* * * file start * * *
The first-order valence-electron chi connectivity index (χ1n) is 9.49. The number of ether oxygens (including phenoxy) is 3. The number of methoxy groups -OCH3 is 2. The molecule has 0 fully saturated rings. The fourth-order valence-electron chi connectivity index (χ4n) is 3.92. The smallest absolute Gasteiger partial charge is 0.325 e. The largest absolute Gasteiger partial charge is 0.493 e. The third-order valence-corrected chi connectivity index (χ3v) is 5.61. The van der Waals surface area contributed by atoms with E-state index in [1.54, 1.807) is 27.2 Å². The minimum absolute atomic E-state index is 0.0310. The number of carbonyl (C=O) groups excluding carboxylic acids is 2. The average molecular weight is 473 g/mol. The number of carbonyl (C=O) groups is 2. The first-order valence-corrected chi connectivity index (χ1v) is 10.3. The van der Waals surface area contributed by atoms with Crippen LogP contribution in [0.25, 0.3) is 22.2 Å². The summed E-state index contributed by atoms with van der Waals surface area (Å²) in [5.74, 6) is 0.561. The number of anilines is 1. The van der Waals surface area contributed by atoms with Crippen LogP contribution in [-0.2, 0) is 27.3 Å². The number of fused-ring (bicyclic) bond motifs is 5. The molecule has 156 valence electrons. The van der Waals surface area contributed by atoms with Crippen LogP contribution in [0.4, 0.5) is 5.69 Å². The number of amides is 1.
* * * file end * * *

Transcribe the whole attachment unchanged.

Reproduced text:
The first-order valence-electron chi connectivity index (χ1n) is 9.49. The number of ether oxygens (including phenoxy) is 3. The number of methoxy groups -OCH3 is 2. The molecule has 0 fully saturated rings. The fourth-order valence-electron chi connectivity index (χ4n) is 3.92. The smallest absolute Gasteiger partial charge is 0.325 e. The largest absolute Gasteiger partial charge is 0.493 e. The third-order valence-corrected chi connectivity index (χ3v) is 5.61. The van der Waals surface area contributed by atoms with E-state index in [1.54, 1.807) is 27.2 Å². The minimum absolute atomic E-state index is 0.0310. The number of carbonyl (C=O) groups excluding carboxylic acids is 2. The average molecular weight is 473 g/mol. The number of carbonyl (C=O) groups is 2. The first-order valence-corrected chi connectivity index (χ1v) is 10.3. The van der Waals surface area contributed by atoms with Crippen LogP contribution in [0.25, 0.3) is 22.2 Å². The summed E-state index contributed by atoms with van der Waals surface area (Å²) in [5.74, 6) is 0.561. The number of anilines is 1. The van der Waals surface area contributed by atoms with Crippen LogP contribution in [-0.2, 0) is 27.3 Å². The number of fused-ring (bicyclic) bond motifs is 5. The molecule has 156 valence electrons. The van der Waals surface area contributed by atoms with Crippen LogP contribution in [0.4, 0.5) is 5.69 Å². The number of amides is 1.